What Nature Reveals About Ourselves and Our Creator

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Some explanations are better than others, but they remain our explanations—except if we had some perspective from outside, above, and behind nature.

What does nature reveal about ourselves and our Creator? 

The answer to this, like a lot of things, depends on who you ask. This is not to say that everything is relative or that a person’s perspective determines what is true. It is to suggest, however, that the way people answer questions like this is influenced by all sorts of factors. For example, if you assume that the universe has existed for all eternity, nature isn’t going to tell you anything about a creator. Likewise, if human beings are merely the latest product of the undirected processes of evolution in a world that is comprised of nothing but matter, the best you can say about human beings is merely to describe their activity. Anything else would simply be your opinion. 

What if the assumption that nature is all that exists is suspended? Could it tell us more than just what is before our eyes? Scripture says yes. Psalm 19:1, for example, says, “The heavens declare the glory of God, and the sky above proclaims his handiwork.” In his letter to the Romans, Paul argued that “what can be known about God is plain” to all men and women “because God has shown it to them. For his invisible attributes, namely, his eternal power and divine nature, have been clearly perceived, ever since the creation of the world, in the things that have been made” (Rom. 1:19-20). 

Natural science is increasingly starting to say yes as well. According to Discovery Institute’s Stephen C. Meyer’s Return of the God Hypothesis, three major discoveries of the twentieth century all but make plain the existence of God. Cosmology has shown that the universe had a beginning. It came into existence caused by something other than itself. Additionally, it came into existence and persists in such a way that, despite overwhelming odds against it, permits and sustains life. The universe and especially our solar system is, in fact, finely tuned for life. Lastly, and most remarkably, molecular biology discovered that behind every living organism is a genetic code that is immeasurably more advanced than the code in the most sophisticated computer software. 

The details of Meyer’s argument are more than impressive. He doesn’t prove God’s existence in the formal sense of the term. What he does show is that the more scientists investigate nature the more the theistic worldview makes sense. In fact, given the other options—from atheism to pantheism—it’s the one that best explains what is behind nature.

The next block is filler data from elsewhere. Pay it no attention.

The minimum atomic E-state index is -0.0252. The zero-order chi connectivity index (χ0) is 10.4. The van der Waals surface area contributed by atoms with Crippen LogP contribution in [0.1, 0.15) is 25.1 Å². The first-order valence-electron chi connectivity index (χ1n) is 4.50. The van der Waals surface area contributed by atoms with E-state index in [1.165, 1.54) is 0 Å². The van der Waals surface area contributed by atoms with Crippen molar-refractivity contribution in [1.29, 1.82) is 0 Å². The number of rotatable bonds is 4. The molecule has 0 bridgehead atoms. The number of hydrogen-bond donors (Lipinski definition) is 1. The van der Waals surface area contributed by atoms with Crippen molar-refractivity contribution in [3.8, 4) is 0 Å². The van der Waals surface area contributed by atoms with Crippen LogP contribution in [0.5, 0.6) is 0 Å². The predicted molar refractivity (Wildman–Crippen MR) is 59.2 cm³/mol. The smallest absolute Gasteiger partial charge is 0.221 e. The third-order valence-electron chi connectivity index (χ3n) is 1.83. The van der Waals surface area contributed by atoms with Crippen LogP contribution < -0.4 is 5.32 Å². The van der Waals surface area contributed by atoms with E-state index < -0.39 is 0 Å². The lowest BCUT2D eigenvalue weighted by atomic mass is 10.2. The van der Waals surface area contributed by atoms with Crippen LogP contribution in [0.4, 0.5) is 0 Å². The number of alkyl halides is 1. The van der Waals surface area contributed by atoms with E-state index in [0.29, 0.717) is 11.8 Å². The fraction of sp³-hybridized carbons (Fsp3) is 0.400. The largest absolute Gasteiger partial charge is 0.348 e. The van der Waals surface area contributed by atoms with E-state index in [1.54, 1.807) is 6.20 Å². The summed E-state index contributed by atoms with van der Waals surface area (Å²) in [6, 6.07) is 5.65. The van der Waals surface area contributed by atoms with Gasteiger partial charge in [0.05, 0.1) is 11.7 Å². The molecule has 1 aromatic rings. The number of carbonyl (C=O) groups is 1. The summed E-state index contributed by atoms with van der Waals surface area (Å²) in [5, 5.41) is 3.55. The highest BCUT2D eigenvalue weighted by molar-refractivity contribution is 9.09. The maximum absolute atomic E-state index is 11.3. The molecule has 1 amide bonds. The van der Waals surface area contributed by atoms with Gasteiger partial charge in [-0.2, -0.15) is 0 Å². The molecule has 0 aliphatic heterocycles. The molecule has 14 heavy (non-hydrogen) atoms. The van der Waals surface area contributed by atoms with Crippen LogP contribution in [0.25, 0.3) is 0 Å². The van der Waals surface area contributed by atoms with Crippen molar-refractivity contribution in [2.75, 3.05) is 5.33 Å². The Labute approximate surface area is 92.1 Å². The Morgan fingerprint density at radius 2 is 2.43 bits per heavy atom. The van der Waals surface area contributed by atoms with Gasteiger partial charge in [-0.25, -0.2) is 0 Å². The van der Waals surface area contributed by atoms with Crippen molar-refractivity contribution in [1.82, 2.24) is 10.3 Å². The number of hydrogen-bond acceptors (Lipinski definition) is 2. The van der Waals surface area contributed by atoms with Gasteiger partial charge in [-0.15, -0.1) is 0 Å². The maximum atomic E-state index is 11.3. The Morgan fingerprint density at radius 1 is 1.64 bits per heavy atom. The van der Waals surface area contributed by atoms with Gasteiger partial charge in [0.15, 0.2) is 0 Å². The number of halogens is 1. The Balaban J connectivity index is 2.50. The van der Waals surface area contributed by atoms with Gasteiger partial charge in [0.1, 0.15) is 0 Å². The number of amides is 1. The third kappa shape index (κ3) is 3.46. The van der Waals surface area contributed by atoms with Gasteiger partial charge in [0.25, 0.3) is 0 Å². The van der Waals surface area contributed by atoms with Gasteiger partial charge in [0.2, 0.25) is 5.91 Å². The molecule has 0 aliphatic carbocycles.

What, then, might nature tell us about ourselves? We’re told that we descended from apes, that we are the product of long and undirected evolutionary processes. That’s one hypothesis. It might explain some features of the human animal, but it fails miserably in explaining others. For example, it cannot explain where the information that directs cellular replication came from. Neither can it account for the irreducible complexity of the various organ systems of the human body. 

A close look at the physical nature of human beings demonstrates that we are indeed fearfully and wonderfully made (Ps. 139:14). What nature can’t tell us though is what we were ultimately made for. Yes, we might know some penultimate things such as the vocations we find ourselves in through basic biological functions like father or motherhood. These and our other vocations give us purpose, but such a purpose is in the here and now. We might sense that purpose extends past our natural lives, but nature can’t really reveal what that is. 

Nature is cruel like that. It may reveal some things about us and even point beyond itself to something higher. It can’t tell us much more though, and there will always be other ways of explaining things. After all, nature doesn’t speak. We speak for it as we describe what we see. Some explanations are better than others, but they remain our explanations—except if we had some perspective from outside, above, and behind nature. Even better would be if the author of nature provided an explanation. And he has. He spoke the universe into existence. He spoke through prophets. 2,000 years ago he spoke through his son Jesus of Nazareth (Heb. 1:1-2). 

Who was this man? His disciples asked the same question: “What sort of man is this, that even winds and sea obey him?” (Matt. 8:27). He controlled nature. He calmed the sea. He turned water into wine and healed the sick. And yet, he seemed like just a man. He cried, ate when he got hungry, rested when he was tired, and in the end died just like any other man. But even in death, something was a bit different. As he hung on the cross, darkness settled across the land. When he uttered his last words, nature responded. The “earth shook, and the rocks split” (Matt. 27:51). Three days later, after his lifeless body had been laid in a tomb and sealed shut by a stone, an earthquake caused it to roll away. And when his disciples saw him raised from the dead, they remembered how he had said he would do just this, for this was the promise concerning the Messiah in Scripture, so “they believed the Scripture” (John 2:22). Why? Because the Scripture is where God spoke in the past. Jesus called it—the books comprising the Old Testament—the very word of God (Mark 7:3). He also promised that he and the Father would send the Holy Spirit to the apostles (John 14-16). He would cause them to remember everything that Jesus’ taught them and inspire their teaching and preaching, which would eventually be written down and comprise the New Testament. It is here where God reveals himself, the character of creation and his human creatures both in his condemnation of it and the good news that he would one day, in Christ, reconcile it all unto himself.